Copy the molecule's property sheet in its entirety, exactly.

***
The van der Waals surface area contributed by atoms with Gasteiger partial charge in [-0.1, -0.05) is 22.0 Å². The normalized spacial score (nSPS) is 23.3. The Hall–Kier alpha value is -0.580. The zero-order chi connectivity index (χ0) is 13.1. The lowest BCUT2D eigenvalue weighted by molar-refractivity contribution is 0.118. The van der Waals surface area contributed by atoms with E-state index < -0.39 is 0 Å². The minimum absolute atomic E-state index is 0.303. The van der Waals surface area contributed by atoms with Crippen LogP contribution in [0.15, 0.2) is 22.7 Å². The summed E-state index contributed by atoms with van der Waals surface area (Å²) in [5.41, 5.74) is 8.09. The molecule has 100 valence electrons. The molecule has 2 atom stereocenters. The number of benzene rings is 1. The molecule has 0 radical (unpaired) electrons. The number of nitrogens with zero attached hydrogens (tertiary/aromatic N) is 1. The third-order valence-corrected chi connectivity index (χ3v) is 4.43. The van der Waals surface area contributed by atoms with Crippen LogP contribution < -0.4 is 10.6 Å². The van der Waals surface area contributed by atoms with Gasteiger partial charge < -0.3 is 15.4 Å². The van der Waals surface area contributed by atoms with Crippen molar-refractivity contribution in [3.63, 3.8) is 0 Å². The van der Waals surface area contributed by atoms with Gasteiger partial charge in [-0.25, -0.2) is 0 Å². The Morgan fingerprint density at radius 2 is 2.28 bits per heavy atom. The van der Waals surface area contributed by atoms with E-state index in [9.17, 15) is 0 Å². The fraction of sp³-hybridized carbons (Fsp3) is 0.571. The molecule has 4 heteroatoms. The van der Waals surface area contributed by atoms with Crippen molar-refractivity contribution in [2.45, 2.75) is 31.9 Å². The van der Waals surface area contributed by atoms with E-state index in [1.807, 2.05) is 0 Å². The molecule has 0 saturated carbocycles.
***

The van der Waals surface area contributed by atoms with Gasteiger partial charge in [-0.1, -0.05) is 22.0 Å². The normalized spacial score (nSPS) is 23.3. The Hall–Kier alpha value is -0.580. The zero-order chi connectivity index (χ0) is 13.1. The lowest BCUT2D eigenvalue weighted by molar-refractivity contribution is 0.118. The van der Waals surface area contributed by atoms with E-state index < -0.39 is 0 Å². The minimum absolute atomic E-state index is 0.303. The van der Waals surface area contributed by atoms with Crippen LogP contribution in [0.15, 0.2) is 22.7 Å². The summed E-state index contributed by atoms with van der Waals surface area (Å²) in [5.41, 5.74) is 8.09. The molecule has 100 valence electrons. The molecule has 2 atom stereocenters. The number of benzene rings is 1. The molecule has 0 radical (unpaired) electrons. The number of nitrogens with zero attached hydrogens (tertiary/aromatic N) is 1. The third-order valence-corrected chi connectivity index (χ3v) is 4.43. The van der Waals surface area contributed by atoms with Crippen LogP contribution < -0.4 is 10.6 Å². The van der Waals surface area contributed by atoms with Gasteiger partial charge < -0.3 is 15.4 Å². The van der Waals surface area contributed by atoms with Crippen molar-refractivity contribution in [3.63, 3.8) is 0 Å². The van der Waals surface area contributed by atoms with Gasteiger partial charge in [-0.25, -0.2) is 0 Å². The Morgan fingerprint density at radius 2 is 2.28 bits per heavy atom. The van der Waals surface area contributed by atoms with E-state index in [9.17, 15) is 0 Å². The fraction of sp³-hybridized carbons (Fsp3) is 0.571. The molecule has 4 heteroatoms. The van der Waals surface area contributed by atoms with Crippen molar-refractivity contribution in [2.45, 2.75) is 31.9 Å². The van der Waals surface area contributed by atoms with E-state index in [1.807, 2.05) is 0 Å². The molecule has 0 saturated carbocycles.